BS 5839-6: 2019 – Quantum’s Advice

This latest Q Briefing has been produced following requests from clients wishing to further understand the practical implications of this new British Standard in relation to existing residential properties and to new / refurbished residential properties.

Note: This latest guidance should be read in conjunction with the previously produced Q Briefing BS 5839-6 2019 – What has changed?

 

Principle changes include:

  1. The scope of the standard has been expanded to include ‘supported housing’.

 

  1. Grades of fire alarm systems have been re-defined – there are now eight grades compared to six before (note Grade B & E have not yet been defined).

Grade A: A fire detection fire alarm system, which incorporates control and indicating equipment (CIE) and power supply equipment and which is designed and installed in accordance with all the recommendations of BS 5839-1:2017.

Grade C: A system of fire detectors and alarm sounders (which may be combined in the form of smoke alarms) connected to a common power supply, comprising the normal mains and a standby supply, with CIE.

Grade D1: A system of one or more mains powered detectors each with a tamper-proof standby supply consisting of a battery or batteries.

Grade D2: A system of one or more mains powered detectors each with an integral standby supply consisting of a user-replaceable battery or batteries.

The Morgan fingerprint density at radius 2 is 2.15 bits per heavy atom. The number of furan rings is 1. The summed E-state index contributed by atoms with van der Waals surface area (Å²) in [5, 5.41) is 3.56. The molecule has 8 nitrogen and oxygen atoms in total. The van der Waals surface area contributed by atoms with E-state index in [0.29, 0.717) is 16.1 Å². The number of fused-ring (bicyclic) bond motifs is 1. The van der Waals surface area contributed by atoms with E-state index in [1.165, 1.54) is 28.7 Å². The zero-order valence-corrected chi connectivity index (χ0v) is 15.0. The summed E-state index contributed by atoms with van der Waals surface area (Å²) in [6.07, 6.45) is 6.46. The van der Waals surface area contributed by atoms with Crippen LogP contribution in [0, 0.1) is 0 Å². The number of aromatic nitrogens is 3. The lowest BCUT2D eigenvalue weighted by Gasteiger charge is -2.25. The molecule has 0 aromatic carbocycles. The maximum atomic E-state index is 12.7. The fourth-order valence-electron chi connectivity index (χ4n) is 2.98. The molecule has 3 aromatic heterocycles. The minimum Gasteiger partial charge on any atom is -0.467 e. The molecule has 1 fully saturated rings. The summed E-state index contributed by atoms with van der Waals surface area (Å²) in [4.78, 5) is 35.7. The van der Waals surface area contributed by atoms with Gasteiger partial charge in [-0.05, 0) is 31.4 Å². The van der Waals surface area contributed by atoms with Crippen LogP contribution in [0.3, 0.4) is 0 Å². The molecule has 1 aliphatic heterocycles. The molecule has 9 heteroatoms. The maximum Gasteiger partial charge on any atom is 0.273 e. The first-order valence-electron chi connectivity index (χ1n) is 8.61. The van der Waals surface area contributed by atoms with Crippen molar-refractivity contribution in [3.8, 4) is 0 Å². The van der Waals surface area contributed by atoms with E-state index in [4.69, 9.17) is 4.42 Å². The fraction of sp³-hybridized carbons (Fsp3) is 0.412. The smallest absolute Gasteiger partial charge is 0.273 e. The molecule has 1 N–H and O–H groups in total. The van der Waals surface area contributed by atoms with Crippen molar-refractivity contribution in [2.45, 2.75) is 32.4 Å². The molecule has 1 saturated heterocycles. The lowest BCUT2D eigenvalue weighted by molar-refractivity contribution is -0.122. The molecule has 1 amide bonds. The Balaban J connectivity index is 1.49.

Grade F1: A system of one or more battery powered detectors powered by a tamper-proof primary battery or batteries.

Grade F2: A system of one or more battery powered detectors powered by user-replaceable primary battery or batteries.

Note: it is now recommended that in rental properties a Grade D1 system is installed i.e. sealed batteries as they are more reliable.

 

  1. There has been a revision of Table 1 in the guide which covers the recommended grades and categories of fire alarm systems for different types of properties.

Example changes include;

Sheltered Housing (New) – Grade D2 LD1 system.

Sheltered Housing (Existing) – Grade D2 LD2 system.

Supported Housing (New) – Grade D1 or A LD1 system depending on the height of building and number of bedrooms.

 

  1. Guidance has been updated to take into account the publication of BS 5839-1:2017 and other standards published since the last full revision of BS 5839-6 in 2013.

 

  1. There is new guidance to prevent blocking or delaying of fire alarm signals transmitted via social alarm systems in sheltered housing to an alarm receiving centre (ARC).

 

New definition added for:

  1. ‘3.13 dispersed social alarm (telecare) system – system that provides facilities for social alarm initiation, signal transmission, alarm reception, reassurance and assistance for use by older and other persons considered to be living at risk within a single private dwelling, using a private phone line or IP connection to an ARC’

 

  1. ‘3.63 telecare-enabled fire detection and fire alarm system – fire detection and fire alarm system that is interfaced with a social alarm system (3.58), such that there is a facility for signal transmission, alarm reception, reassurance and, where necessary, assistance (e.g. summoning of the fire and rescue service)’